John Madden’s death leaves hole in America’s sporting heart

He was Boom! He was Turducken. He was Thanksgiving. He was football.

He was the big ole coach of Al Davis’ Super Bowl XI champion Raiders, then he was the big ole face of football on television and the inimitable, fun voice of football, full of life and larger than life.

He was our treasure, an everyman NFL and pop culture icon and institution, and the passing of the legendary John Madden on Tuesday at age 85 leaves an unmistakable hole in America’s sporting heart.

He was the sports broadcasting GOAT.

He was the soundtrack of the sport he helped become the national pastime.

You wanted to listen to him alongside Pat Summerall the same way you wanted to listen to Vin Scully if you were a Dodgers fan, to Marv Albert if you were a Knicks or Rangers fan.

Madden was entertaining and he was enlightening and if he didn’t remind you of your irreverent uncle, maybe he reminded you of the shot-and-a-Miller Lite beer guy plopped on the bar stool next to you.

Madden and Summerall were The Dream Team in the television booth for 22 years, the monotone, down-the-middle Summerall and the bombastic, unabashed, shoot-from-the-hip and shoot-from-the-lip Madden, and now they are together again in The Booth Somewhere Up There. And if you knew John Madden, you can be sure he will give as many football fans as he can find a ride to the next game scheduled in heaven in his precious Madden Cruiser.

John Madden, left, and Jonathan Ogden during the 2015 Pro Football Hall of Fame enshrinement at Tom Benson Hall of Fame Stadium.
John Madden, left, and Jonathan Ogden during the 2015 Pro Football Hall of Fame enshrinement at Tom Benson Hall of Fame Stadium.
Kirby Lee/USA Today Network/Sipa USA

If he wasn’t outlining the area above the upper lip where 29-year-old Troy Aikman could not grow any facial hair, he might be focusing on Nate Newton on the bench and telling us: “You could have a barbecue on that head.”


“It’s like he didn’t take himself too seriously,” Giants legend Phil Simms told The Post. “The things he would say about linemen, people. … ‘Oh look, that’s a lineman, this is dripping off his nose,’ just whatever. He just said the things that nobody ever said on the air.”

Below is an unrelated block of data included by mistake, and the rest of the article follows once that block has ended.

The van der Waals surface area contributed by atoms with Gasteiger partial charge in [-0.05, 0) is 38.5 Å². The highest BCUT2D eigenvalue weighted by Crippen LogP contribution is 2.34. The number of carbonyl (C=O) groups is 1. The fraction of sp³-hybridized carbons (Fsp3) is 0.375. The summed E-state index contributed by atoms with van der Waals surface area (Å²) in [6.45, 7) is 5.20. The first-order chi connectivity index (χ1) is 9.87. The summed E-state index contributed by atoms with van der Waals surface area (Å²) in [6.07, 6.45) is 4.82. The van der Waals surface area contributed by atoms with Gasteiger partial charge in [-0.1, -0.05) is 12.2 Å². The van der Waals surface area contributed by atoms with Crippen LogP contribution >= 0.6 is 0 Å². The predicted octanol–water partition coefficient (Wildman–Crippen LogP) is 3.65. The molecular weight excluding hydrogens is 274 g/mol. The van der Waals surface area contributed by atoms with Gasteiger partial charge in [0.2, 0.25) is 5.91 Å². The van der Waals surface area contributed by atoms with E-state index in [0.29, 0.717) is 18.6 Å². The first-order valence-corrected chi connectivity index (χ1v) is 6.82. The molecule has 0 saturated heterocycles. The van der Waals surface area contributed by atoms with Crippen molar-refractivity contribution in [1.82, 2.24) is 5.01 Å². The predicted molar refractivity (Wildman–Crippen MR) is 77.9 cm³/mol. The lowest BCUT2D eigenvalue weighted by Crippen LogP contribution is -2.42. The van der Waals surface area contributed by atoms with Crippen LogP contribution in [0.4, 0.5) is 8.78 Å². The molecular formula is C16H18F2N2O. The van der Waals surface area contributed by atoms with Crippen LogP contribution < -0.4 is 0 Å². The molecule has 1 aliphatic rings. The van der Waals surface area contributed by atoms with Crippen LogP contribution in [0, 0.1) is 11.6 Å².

Madden popularized use of the Telestrator during the 1982 Super Bowl, and it was impossible to take your eyes off him and impossible to take your ears off him, because you would have missed something you never saw or heard before.

“When he got done, it was just scrambled everywhere on the screen, but that was part of the fun,” Simms said. “It was actually funny.”

Summerall was the famous Giants field-goal kicker, Madden the all-conference offensive tackle from Cal Poly.

“They were great football people who treated the players and coaches the right way with great respect,” Simms said, “and they wanted to know the truth so they could convey that to the fans, which was really cool.”

Everyone, from Bill Parcells on down, could trust John Madden.

“He made meetings with the broadcasters fun,” Simms said. “A lot of laughs, and I think he did so many games with the Giants that the coaches and everybody were comfortable with him, and we told him everything. He would always handle it the right way.”

When Madden and Summerall arrived, it got everyone’s attention.

“There was a vibe that would be around the team when they would show up,” Simms said. “It created energy: ‘Oh, John Madden and Pat Summerall are here.’ ”

Pat Summerall and John Madden in 2002.
Pat Summerall and John Madden in 2002.

There wasn’t anyone, especially if you were an offensive lineman, who didn’t want to be on the dare-to-be-different All-Madden Team.

Younger generations learned football by playing the Madden video game.

He was one of a kind. I asked Simms why.

“I think a couple of things,” he said. “One, the way he talked about football in very layman terms. And of course, just him. He was a big man, a bigger-than-life figure, had that great voice … he was the first one to do games a little differently. And then gaining the trust of players and coaches where he was able to deliver things in a game that we hadn’t heard people do before probably.”

Madden made a fortune but never stopped giving you the impression that he would have done it all for nothing.

He was in tears at Summerall’s funeral in 2013 when he said: “To me he wasn’t a braggart. To me, he was John Wayne.”

I did several Q&As with Madden, an absolute delight, and here’s what he said about Summerall at the end of 2009:

“He was special because no matter what came up in the game, he had been there before, and in different capacities. He was a great punctuation guy. I could go on and on and not make a whole lot of sense, and Pat in three words could make sense out of what I couldn’t make any sense out of.”

I asked him once what he would want his television legacy to be, and he said: “I think if you know the answer to that, you probably don’t have one.”

He has one now. And it is heartening for me and everyone who knew him to know that in the last days of a great American life, Fox’s “All Madden” documentary tugged at his heartstrings and filled him with pride and joy.

RIP, big fella.

How’s this for your legacy?

There will never be another John Madden.